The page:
G-20 Statement a Dud… Greek Concerns Persisting

April 26, 2010

The dollar is mixed, with gains of 0.3% against the euro, Swissy, and yen but losses of 0.5% against the kiwi, 0.4% against sterling, 0.3% against the Australian dollar and 0.1% against the Canadian dollar.  Greek unions continue to protest reforms, and German rhetorical foot-dragging on aid to Greece also persists.

Stocks jumped 2.3% in Japan, 1.9% in Taiwan, 1.3% in Thailand, 1.6% in Hong Kong, and 0.7% in Indonesia.  The German Dax and Paris Cac have traded 0.7% higher, while the British Ftse shows a gain of 0.5%.

Bund and gilt yields are two and five basis points lower, whereas the 10-year JGB edged one basis point higher.

Oil and gold prices are generally steady and firm at $85.16 per barrel and $1155.20 per ounce.

After meeting Friday in Washington, the Group of 20 released a statement of platitudes with no explicit mention of Greece’s debt difficulties hurting the euro or China’s yuan being undervalued.  The G-20 has taken responsibility for exchange rate policy coordination from the G-7.  The G-7 suffered from excluding too many key countries like China and India.  But the G-20 suffers from the tendency of committees to get more unwieldy and less able to take action as they become larger.  Some have put a bright spin on the G-20, claiming the non-confrontational tone of the statement is merely a shift to a more diplomatic approach and actually a sign of a nearer, rather than later, rise in the yuan.  The next meeting of G-20 central bankers and finance ministers will be in South Korea on June 4-5.  G-20 leaders will meet later that month in Toronto, Canada.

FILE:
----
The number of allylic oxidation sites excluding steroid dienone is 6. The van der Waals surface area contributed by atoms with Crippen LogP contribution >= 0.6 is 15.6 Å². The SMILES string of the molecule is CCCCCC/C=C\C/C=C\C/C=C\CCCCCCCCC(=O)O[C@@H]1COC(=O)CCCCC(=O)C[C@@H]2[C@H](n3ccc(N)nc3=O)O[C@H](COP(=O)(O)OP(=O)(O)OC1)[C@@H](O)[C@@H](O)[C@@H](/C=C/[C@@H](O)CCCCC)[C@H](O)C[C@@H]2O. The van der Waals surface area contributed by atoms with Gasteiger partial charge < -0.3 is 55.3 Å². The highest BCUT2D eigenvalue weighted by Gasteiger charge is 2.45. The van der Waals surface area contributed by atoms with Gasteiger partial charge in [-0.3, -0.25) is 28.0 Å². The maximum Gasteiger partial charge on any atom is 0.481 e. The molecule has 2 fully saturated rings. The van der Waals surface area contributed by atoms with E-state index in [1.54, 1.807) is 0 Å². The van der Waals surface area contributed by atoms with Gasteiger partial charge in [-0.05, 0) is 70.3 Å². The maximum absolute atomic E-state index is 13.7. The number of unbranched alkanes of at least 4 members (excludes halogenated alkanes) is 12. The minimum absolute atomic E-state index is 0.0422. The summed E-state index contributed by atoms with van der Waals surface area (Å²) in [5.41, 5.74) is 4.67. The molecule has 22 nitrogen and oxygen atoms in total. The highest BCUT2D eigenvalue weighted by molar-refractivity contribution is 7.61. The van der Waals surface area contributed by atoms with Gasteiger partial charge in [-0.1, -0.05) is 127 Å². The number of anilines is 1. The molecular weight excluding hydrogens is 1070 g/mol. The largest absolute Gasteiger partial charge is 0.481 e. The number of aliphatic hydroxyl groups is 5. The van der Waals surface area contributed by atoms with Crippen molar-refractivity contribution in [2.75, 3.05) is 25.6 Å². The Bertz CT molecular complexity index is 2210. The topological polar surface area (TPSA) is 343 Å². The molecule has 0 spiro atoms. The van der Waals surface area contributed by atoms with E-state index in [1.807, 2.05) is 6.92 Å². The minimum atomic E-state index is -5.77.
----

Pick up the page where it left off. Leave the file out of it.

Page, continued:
Japanese corporate service prices increased 0.5% in March and were 1.1% lower than a year earlier.  That on-year drop was similar to a decline of 1.2% in 1Q but only half as much as the decrease of 2.5% in fiscal 2009, which ended in March.

Sweden’s March trade surplus of SEK 7.2 billion was somewhat less than that of SEK 7.8 billion in March 2009.  Exports rose 8.9% on year.

Britain’s Hometrack house price index firmed just 0.2% in April, slower than in March, but the on-year increase widened to 1.8%.

Industrial production in Singapore retreated just 1.5% in March after February’s 5.2% jump, and such posted a larger-than-forecast 43.0% increase from March 2009.  Taiwanese M2 was 4.6% greater than a year earlier in April.

Czech business and consumer sentiment respectively improved in April by 2.9 points and 5.2 points to +6.6 and minus 5.8.

This has been a typically light Monday data-wise.  There are no significant U.S. or Canadian releases planned.  Central banks in Israel and Hungary will make policy announcements today.  Analysts look for respective tightening and easing by them.

Copyright Larry Greenberg 2010.  All rights reserved.  No secondary distribution without express permission.

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